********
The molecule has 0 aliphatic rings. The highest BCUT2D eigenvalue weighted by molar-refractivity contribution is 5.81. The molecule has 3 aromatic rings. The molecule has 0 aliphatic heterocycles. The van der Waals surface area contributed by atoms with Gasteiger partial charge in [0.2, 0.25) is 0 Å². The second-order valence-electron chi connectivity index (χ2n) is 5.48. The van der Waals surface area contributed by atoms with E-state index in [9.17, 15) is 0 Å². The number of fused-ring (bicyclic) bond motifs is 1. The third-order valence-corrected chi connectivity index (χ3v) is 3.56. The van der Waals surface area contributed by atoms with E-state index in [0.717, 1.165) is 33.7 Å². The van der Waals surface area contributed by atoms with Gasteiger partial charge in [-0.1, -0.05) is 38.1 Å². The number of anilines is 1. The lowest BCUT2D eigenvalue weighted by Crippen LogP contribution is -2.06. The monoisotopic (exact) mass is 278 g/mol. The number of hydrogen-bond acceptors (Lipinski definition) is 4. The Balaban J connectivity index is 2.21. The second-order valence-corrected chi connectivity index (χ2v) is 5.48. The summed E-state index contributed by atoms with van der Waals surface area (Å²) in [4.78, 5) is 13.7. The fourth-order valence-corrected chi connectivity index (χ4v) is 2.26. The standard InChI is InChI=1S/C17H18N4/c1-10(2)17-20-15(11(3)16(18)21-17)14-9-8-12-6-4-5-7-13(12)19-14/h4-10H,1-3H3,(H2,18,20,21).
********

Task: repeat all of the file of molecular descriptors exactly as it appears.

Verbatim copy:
The molecule has 0 aliphatic rings. The highest BCUT2D eigenvalue weighted by molar-refractivity contribution is 5.81. The molecule has 3 aromatic rings. The molecule has 0 aliphatic heterocycles. The van der Waals surface area contributed by atoms with Gasteiger partial charge in [0.2, 0.25) is 0 Å². The second-order valence-electron chi connectivity index (χ2n) is 5.48. The van der Waals surface area contributed by atoms with E-state index in [9.17, 15) is 0 Å². The number of fused-ring (bicyclic) bond motifs is 1. The third-order valence-corrected chi connectivity index (χ3v) is 3.56. The van der Waals surface area contributed by atoms with E-state index in [0.717, 1.165) is 33.7 Å². The van der Waals surface area contributed by atoms with Gasteiger partial charge in [-0.1, -0.05) is 38.1 Å². The number of anilines is 1. The lowest BCUT2D eigenvalue weighted by Crippen LogP contribution is -2.06. The monoisotopic (exact) mass is 278 g/mol. The number of hydrogen-bond acceptors (Lipinski definition) is 4. The Balaban J connectivity index is 2.21. The second-order valence-corrected chi connectivity index (χ2v) is 5.48. The summed E-state index contributed by atoms with van der Waals surface area (Å²) in [4.78, 5) is 13.7. The fourth-order valence-corrected chi connectivity index (χ4v) is 2.26. The standard InChI is InChI=1S/C17H18N4/c1-10(2)17-20-15(11(3)16(18)21-17)14-9-8-12-6-4-5-7-13(12)19-14/h4-10H,1-3H3,(H2,18,20,21).